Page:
“welcome into my queendom, come one, come all…,” the opening line of the first verse of queen latifah’s 1990 hip-hop/house track “come into my house” was an invitation into her world, extended to those of us who were either exiled from or denied entry into kingdoms that valued hyper-masculinity and conformity. and once there, visitors were greeted with the song’s refrain, “give me body!,” a coded command to strike and hold a legendary pose.
released in early 1990, months before the release of madonna’s “vogue,” the song and video that is often credited for ushering the black queer dance form into the mainstream, “come into house’s” music video was, at until that time, one of the very few hip-hip visuals to center black queer dancers from the ballroom scene. among those dancers was the late great ballroom legend and vogue pioneer, willi ninja. witnessing black queerness in music videos may be more common in 2020, but 30 years ago, this was not the case and for a female rapper who just a few singles into her career to shake the table in all of the ways she did, was not just courageous but was in many ways, a cultural reset.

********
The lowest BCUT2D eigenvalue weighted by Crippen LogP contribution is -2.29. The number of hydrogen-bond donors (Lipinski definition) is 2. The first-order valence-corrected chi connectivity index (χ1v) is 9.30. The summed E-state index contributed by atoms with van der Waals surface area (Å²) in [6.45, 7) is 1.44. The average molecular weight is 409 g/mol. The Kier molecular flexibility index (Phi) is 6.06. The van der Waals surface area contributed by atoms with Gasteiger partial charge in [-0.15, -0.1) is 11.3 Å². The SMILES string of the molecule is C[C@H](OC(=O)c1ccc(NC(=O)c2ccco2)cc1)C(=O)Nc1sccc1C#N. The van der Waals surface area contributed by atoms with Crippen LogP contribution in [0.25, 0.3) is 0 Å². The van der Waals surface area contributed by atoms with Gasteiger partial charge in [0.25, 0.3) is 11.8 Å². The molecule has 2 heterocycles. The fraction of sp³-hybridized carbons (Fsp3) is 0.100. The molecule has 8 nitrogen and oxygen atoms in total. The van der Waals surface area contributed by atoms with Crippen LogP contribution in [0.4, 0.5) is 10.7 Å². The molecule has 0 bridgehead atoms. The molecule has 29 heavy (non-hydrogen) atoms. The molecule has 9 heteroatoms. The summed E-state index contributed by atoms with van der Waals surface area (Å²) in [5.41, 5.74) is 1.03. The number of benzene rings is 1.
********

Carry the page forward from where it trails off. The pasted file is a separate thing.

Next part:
hip-hop as a music genre was not even a decade old when house music began to break out of the chicago and detroit dance clubs and into the national consciousness. both genres would eventually merge and birth the short lived genre “hip-house.” queen latifah’s “come into my house” was a product of that hybrid sound and was a hint of just how dynamic and multifaceted the queen was.
“come into my house” peaked at #21 on the hip-hop singles chart in march of 1990 and peaked at #7 on the dance/club chart later that spring. a very respectable showing for a independently released song.
“come into my house,” much like queen latifah, was years ahead of its time and it’s impact would not be recognized until decades later. “come into my house” was not queen’s last foray into the house genre. her 1991 spoken word dance joint, “how do i love thee” is proof that she is a house queen! no surprise tho, her “come into my house” lyric, “i prepared a space on my dance floor,” she was letting us that celebrations at the queendom are not temporary but ever lasting.